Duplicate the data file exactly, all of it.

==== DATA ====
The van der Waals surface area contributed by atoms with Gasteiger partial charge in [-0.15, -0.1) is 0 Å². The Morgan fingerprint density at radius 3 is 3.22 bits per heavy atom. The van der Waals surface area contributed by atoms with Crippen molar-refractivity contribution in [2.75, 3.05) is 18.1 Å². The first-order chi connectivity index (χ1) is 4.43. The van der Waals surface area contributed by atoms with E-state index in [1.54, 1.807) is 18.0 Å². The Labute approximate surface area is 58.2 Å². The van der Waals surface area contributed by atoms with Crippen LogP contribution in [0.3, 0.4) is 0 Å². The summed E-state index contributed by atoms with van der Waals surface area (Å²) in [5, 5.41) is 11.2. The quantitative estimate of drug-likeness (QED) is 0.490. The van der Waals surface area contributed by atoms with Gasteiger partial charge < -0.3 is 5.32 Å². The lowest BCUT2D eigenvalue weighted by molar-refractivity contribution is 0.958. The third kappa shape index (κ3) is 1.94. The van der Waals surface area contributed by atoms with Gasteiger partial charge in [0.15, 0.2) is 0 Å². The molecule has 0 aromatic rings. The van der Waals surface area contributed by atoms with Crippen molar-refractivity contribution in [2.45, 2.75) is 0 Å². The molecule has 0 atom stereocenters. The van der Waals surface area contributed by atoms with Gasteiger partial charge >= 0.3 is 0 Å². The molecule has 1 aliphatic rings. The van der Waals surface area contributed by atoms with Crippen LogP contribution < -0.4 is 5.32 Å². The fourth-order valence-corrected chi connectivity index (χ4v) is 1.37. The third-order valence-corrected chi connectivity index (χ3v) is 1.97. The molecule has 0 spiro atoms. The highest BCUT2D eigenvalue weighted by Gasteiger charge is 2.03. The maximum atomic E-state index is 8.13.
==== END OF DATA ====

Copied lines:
The van der Waals surface area contributed by atoms with Gasteiger partial charge in [-0.15, -0.1) is 0 Å². The Morgan fingerprint density at radius 3 is 3.22 bits per heavy atom. The van der Waals surface area contributed by atoms with Crippen molar-refractivity contribution in [2.75, 3.05) is 18.1 Å². The first-order chi connectivity index (χ1) is 4.43. The van der Waals surface area contributed by atoms with E-state index in [1.54, 1.807) is 18.0 Å². The Labute approximate surface area is 58.2 Å². The van der Waals surface area contributed by atoms with Crippen LogP contribution in [0.3, 0.4) is 0 Å². The summed E-state index contributed by atoms with van der Waals surface area (Å²) in [5, 5.41) is 11.2. The quantitative estimate of drug-likeness (QED) is 0.490. The van der Waals surface area contributed by atoms with Gasteiger partial charge < -0.3 is 5.32 Å². The lowest BCUT2D eigenvalue weighted by molar-refractivity contribution is 0.958. The third kappa shape index (κ3) is 1.94. The van der Waals surface area contributed by atoms with Gasteiger partial charge in [0.15, 0.2) is 0 Å². The molecule has 0 aromatic rings. The van der Waals surface area contributed by atoms with Crippen molar-refractivity contribution in [2.45, 2.75) is 0 Å². The molecule has 0 atom stereocenters. The van der Waals surface area contributed by atoms with Gasteiger partial charge >= 0.3 is 0 Å². The molecule has 1 aliphatic rings. The van der Waals surface area contributed by atoms with Crippen LogP contribution < -0.4 is 5.32 Å². The fourth-order valence-corrected chi connectivity index (χ4v) is 1.37. The third-order valence-corrected chi connectivity index (χ3v) is 1.97. The molecule has 0 spiro atoms. The highest BCUT2D eigenvalue weighted by Gasteiger charge is 2.03. The maximum atomic E-state index is 8.13.